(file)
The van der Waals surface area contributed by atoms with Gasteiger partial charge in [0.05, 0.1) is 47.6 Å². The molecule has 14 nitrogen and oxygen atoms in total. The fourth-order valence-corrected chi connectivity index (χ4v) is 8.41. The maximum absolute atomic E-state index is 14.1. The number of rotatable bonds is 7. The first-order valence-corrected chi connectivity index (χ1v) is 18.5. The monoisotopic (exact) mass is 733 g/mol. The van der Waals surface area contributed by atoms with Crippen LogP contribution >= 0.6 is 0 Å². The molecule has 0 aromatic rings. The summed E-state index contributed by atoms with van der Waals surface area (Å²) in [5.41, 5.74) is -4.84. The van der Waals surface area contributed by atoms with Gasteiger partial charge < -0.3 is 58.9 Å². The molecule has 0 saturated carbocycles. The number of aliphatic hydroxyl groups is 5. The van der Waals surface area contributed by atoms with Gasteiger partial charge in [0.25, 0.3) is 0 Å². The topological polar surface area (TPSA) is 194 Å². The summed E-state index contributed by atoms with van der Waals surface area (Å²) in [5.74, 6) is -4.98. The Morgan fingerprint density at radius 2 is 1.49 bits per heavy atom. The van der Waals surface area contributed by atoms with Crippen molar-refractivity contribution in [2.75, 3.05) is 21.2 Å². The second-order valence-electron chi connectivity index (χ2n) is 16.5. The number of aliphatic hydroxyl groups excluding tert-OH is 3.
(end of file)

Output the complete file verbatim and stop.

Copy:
The van der Waals surface area contributed by atoms with Gasteiger partial charge in [0.05, 0.1) is 47.6 Å². The molecule has 14 nitrogen and oxygen atoms in total. The fourth-order valence-corrected chi connectivity index (χ4v) is 8.41. The maximum absolute atomic E-state index is 14.1. The number of rotatable bonds is 7. The first-order valence-corrected chi connectivity index (χ1v) is 18.5. The monoisotopic (exact) mass is 733 g/mol. The van der Waals surface area contributed by atoms with Crippen LogP contribution >= 0.6 is 0 Å². The molecule has 0 aromatic rings. The summed E-state index contributed by atoms with van der Waals surface area (Å²) in [5.41, 5.74) is -4.84. The van der Waals surface area contributed by atoms with Gasteiger partial charge < -0.3 is 58.9 Å². The molecule has 0 saturated carbocycles. The number of aliphatic hydroxyl groups is 5. The van der Waals surface area contributed by atoms with Gasteiger partial charge in [0.25, 0.3) is 0 Å². The topological polar surface area (TPSA) is 194 Å². The summed E-state index contributed by atoms with van der Waals surface area (Å²) in [5.74, 6) is -4.98. The Morgan fingerprint density at radius 2 is 1.49 bits per heavy atom. The van der Waals surface area contributed by atoms with Crippen molar-refractivity contribution in [2.75, 3.05) is 21.2 Å². The second-order valence-electron chi connectivity index (χ2n) is 16.5. The number of aliphatic hydroxyl groups excluding tert-OH is 3.